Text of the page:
Dennis,
Poor horn condition has come up several times on AH.
So to be perfectly clear, it is the boiling process to remove the flesh that dries and cracks the horns which is required of the dip/pack process, CORRECT?
Therefore, there is no way around that the degradation of horn appearance can be avoided unless you get lucky with the horns popping off early and the attendant pulls them away from the fire/boiling.
I guess I don’t know if I would be willing to pay to have the horns look like they did when I walked up to my trophy on the ground. I did not see that option on the taxidermists price list.
 

harden

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And for any mounting purposes also not just dip pack and I agree with you YES if they get the horns off quick and don't boil the crap out of them better condition.
They dont have the time to macerate the volume of horns they do and KNOW without a doubt charging 300-400+ dollars to get perfectly nice macerated horns per trophy won't fly with clients.
 

fourfive8

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Geez ......
I think the cracking and drying happens during boiling the flesh off the skulls.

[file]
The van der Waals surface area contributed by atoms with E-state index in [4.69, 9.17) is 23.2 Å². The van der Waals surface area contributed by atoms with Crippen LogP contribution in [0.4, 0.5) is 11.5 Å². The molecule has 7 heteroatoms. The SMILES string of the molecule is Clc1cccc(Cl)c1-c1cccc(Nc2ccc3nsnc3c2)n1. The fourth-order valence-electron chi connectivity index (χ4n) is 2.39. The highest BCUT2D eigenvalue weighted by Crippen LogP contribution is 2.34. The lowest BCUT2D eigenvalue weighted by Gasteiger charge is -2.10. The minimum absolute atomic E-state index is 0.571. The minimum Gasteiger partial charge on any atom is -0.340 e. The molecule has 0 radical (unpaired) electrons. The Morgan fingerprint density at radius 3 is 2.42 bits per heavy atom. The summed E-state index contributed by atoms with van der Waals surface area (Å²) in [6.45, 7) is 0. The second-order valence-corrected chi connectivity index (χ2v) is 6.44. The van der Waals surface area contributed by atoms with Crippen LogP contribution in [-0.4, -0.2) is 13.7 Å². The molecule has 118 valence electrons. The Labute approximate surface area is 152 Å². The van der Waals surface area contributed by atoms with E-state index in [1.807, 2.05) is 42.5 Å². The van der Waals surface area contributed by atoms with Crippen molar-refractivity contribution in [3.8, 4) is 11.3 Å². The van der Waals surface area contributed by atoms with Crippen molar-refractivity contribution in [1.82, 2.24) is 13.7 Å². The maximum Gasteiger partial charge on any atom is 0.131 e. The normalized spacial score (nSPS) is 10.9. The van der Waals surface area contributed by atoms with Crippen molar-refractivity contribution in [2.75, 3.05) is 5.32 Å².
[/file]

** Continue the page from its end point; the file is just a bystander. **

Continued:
I have 6 out of 7 horn/mounts that look cracked and dried out. The one set that isn’t, is a Blesbok euro mount and the horns are loose mounted.
Two trips, two different taxidermists. Very disappointing.
Someone must know the real cause of this horn degradation that is all too common. I really don’t think the outfitters or African taxidermists care about this often heard complaint.
I have 40 year old whitetail antlers/skulls that were washed in a little Clorox that look as fresh as a live buck.

Agree! The damage as shown (and that is damage- not just drying or aging) in the pics looks like simply boiling for too long in a big, deep pot with either regular water or possibly a solution or mixture of some form of caustic chem. The whiteness of the skull bone along with the splotches on the kudu horn may indicate a caustic mix of some sort... dunno. No matter, it is the quickest and easiest method they use for "treatment" for storing and for shipping. I've done many skull mounts of both antlered and horned game and that looks like damage caused by over boiling to me. And unfortunately the most likely response to a complaint or suggestion will all too often be "that's the way we've always done it and no one complains".... uhhh ok

And yes, the loss and damage can be repaired by a good taxidermist using a polymer based filler that can be textured to reasonably match the natural horn texture.